October 23, 2012

Uncovering Leadership Opportunities for Women Lawyers: How to Get Smart About Nonbillable Activities

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October/November 2008 Issue | Volume 34 Number 7| Page 37

Uncovering Leadership Opportunities for Women Lawyers: How to Get Smart About Nonbillable Activities

Women lawyers on average contribute several hundred nonbillable hours each year to their firms. Unfortunately, not all of those hours are wisely spent—especially if the lawyer’s goal is to advance to firm management. Learning how to identify and pursue true leadership opportunities—and avoid dead-end roles—is critical for women lawyers who want to attain management positions. When you are asked to serve on a firm committee, for example, you need to consider whether your responsibilities on that particular committee could convert into a leadership role. If there’s no strategic benefit in terms of gaining leadership experience, look elsewhere. Consider these factors before agreeing to join a committee to help ensure you spend your time strategically.


Role Do you concur with the committee’s mission? How will your role on the committee align with your personal mandate? Can you change the job to better reflect your interests or maximize your knowledge and skills? Also, before you agree to assume the responsibilities inherent in the role, be certain that you can really commit the time required to fulfill those responsibilities.


Goals What do you hope to achieve for yourself or your organization in doing this work? Will you tackle a new challenge, or positively impact the firm’s bottom line? Will you help to raise your firm’s profile or your personal profile? Establish some goals for yourself at the outset so you know what you can expect to achieve and so you can determine when you have accomplished those objectives. Also set intermediate goals to allow you to evaluate (and promote) your successes along the way.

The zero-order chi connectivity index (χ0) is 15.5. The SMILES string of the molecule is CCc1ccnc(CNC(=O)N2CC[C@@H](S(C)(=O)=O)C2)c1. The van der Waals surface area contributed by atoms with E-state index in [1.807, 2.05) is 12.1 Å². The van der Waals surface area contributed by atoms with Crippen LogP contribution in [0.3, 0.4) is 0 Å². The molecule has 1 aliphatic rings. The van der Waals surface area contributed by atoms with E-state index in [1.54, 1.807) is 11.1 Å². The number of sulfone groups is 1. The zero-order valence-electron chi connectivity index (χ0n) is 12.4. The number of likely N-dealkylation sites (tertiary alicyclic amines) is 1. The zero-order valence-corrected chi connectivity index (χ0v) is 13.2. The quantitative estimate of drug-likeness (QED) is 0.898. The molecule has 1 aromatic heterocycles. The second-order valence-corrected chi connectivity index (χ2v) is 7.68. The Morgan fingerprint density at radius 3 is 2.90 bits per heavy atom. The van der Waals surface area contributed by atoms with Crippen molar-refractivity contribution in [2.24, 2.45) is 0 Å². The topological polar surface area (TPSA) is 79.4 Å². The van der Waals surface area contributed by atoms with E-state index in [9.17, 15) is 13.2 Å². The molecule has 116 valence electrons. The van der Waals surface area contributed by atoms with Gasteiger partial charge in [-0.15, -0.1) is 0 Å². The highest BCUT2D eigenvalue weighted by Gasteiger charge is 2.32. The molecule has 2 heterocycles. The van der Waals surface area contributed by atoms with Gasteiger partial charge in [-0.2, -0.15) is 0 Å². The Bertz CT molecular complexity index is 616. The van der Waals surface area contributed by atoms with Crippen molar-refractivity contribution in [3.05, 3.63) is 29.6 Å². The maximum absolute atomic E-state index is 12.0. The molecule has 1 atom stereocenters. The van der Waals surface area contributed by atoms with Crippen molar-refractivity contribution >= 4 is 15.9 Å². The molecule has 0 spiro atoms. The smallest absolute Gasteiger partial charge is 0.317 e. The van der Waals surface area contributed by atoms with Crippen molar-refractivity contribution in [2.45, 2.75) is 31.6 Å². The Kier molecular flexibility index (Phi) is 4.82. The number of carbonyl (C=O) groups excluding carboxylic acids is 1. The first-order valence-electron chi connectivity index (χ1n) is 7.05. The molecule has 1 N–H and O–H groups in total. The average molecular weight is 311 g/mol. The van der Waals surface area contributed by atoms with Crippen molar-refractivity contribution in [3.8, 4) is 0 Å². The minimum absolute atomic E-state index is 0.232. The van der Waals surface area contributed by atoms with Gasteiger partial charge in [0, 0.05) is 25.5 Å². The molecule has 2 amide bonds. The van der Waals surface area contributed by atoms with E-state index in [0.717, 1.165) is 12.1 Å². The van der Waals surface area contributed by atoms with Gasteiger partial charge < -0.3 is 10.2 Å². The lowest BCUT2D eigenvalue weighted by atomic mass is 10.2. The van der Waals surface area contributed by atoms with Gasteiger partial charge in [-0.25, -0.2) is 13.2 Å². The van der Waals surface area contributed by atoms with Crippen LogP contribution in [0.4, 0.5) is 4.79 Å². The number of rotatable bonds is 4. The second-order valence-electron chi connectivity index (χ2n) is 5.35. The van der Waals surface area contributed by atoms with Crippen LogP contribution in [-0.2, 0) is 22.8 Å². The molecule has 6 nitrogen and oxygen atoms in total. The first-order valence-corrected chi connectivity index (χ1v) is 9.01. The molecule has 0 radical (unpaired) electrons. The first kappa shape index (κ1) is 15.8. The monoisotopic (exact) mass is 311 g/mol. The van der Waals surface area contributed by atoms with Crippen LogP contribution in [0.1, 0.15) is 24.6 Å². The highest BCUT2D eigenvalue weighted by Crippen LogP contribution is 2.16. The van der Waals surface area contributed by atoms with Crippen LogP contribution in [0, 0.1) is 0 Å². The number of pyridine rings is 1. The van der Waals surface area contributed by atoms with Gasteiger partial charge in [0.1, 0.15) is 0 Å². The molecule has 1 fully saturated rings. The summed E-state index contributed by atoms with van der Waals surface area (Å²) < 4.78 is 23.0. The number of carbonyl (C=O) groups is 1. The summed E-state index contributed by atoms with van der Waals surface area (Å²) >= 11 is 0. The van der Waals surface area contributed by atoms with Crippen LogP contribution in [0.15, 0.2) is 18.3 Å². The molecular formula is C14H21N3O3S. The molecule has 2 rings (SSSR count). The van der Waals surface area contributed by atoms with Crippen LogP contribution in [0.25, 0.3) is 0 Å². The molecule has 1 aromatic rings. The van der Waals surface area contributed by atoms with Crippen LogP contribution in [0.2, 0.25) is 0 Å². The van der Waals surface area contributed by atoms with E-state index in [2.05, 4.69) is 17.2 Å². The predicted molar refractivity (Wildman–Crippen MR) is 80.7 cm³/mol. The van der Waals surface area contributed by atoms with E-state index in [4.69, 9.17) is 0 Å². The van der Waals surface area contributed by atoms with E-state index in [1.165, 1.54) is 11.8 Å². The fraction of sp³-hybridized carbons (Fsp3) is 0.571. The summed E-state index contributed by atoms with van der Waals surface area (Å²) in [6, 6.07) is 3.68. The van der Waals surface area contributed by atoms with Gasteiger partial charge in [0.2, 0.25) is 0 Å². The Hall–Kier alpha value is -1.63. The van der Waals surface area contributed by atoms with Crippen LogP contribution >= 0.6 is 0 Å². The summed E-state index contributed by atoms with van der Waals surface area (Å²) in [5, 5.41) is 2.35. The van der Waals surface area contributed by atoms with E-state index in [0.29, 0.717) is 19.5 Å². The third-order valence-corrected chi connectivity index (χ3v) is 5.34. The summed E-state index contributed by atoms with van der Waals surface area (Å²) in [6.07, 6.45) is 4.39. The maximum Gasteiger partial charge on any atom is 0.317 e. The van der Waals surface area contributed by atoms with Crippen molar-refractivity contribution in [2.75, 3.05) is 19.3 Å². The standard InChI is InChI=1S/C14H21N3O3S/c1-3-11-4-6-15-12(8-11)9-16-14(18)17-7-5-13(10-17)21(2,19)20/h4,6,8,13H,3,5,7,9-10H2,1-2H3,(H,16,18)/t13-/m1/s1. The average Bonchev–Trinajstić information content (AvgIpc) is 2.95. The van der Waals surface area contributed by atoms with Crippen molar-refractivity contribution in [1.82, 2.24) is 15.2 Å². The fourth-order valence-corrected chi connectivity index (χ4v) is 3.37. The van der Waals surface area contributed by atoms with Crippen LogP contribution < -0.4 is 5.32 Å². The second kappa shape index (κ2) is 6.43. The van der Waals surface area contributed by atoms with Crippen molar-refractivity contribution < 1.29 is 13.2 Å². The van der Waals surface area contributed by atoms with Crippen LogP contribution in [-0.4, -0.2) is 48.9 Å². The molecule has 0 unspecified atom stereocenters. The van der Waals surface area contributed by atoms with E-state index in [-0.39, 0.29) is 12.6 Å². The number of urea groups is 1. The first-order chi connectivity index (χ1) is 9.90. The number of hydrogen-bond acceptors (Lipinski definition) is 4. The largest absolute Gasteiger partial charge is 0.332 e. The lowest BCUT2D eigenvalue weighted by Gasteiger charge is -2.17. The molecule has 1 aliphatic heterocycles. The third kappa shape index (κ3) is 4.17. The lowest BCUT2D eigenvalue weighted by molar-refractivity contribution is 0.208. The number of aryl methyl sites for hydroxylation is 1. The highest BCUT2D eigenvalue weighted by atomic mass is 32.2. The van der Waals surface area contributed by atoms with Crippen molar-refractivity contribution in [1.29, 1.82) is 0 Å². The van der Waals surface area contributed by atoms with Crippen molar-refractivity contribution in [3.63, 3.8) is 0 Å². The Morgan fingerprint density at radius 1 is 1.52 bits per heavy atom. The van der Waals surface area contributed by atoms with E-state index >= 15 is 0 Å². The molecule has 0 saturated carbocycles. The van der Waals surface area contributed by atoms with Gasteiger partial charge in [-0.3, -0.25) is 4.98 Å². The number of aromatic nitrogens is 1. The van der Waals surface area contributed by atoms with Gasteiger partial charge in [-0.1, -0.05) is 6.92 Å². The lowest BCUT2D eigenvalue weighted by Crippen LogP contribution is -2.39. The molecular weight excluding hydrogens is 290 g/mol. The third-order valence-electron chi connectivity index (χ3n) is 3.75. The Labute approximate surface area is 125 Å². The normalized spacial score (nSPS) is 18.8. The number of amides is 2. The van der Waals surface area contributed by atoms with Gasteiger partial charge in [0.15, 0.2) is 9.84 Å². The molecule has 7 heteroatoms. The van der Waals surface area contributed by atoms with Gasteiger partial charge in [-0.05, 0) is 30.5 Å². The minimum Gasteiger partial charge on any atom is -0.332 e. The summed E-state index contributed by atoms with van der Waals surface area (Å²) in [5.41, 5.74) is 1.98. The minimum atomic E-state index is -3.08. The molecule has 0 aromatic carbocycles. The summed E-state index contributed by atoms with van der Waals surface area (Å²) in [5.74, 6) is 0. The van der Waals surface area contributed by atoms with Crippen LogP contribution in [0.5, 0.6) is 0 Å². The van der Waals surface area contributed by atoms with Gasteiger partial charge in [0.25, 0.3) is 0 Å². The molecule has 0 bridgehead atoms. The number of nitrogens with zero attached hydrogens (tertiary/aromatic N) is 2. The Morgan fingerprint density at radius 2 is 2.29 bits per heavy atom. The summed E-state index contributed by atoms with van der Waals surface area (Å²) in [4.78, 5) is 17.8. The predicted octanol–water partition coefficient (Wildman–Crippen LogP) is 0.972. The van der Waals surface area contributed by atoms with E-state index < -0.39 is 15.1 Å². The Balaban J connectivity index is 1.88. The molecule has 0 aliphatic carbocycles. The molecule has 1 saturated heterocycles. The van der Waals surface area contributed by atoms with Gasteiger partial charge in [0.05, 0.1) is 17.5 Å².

Likelihood of Success Can you actually succeed in achieving your goals and the committee’s mission? Or will you become the dumping ground for irresolvable issues? If the committee has been in place for years with little success, you may conclude that its mission isn’t likely to be accomplished, at least without a major push. Are you positioned to make independent decisions and implement change unilaterally? Determine what impediments might lay in the path to your success and whether you can possibly line up the support necessary to overcome them.


Budget and Resources What administrative staff and other resources will be available to you? Will you do the heavy lifting by yourself? What contributions can you expect from your colleagues? It’s also important to find out what budget has been allocated to the initiative and what your spending authority is. Follow the money: A significant budget and dedicated resources imply commitment from firm management. A limited budget and lack of resources can limit your ability to get things done.


Access With whom will you interact while serving on this committee? What doors will be opened? The chance to interact with the firm’s CFO or your department chair should make an opportunity more attractive. If instead you will be working primarily with junior associates, it may be an occasion to build a reputation as a good mentor—or you may have to find other means to promote yourself to management.


Credit and Accolades What recognition will you receive for this work? If you expect to receive hours or other credit for your efforts, can you negotiate those terms before you accept the role? Assess how your successes will be communicated internally and externally and whether you will be raising your profile with the influential people within your firm. Also consider whether you can add the position to your resume or whether it can help in your business development and marketing efforts.


Next Steps Where will you jump to from this platform? What will your exit strategy be once you have achieved your goals on this committee? When the role no longer challenges you, you should step aside so that you can focus your nonbillable efforts on different endeavors to develop deeper or new skills. Recognize when it’s time to move on and find your next opportunity.


Do not be reluctant to exercise self-interest in your efforts to assume a leadership role. While it is not realistic to expect that every task will translate into a chance to lead, you should seize the opportunity when it arises. Time is a valuable commodity in a law firm—and women lawyers in particular should strive to use it better to attain leadership positions.

About the Author

Kathleen B. Patton is Director of Professional Development at Brown Rudnick LLP in Boston.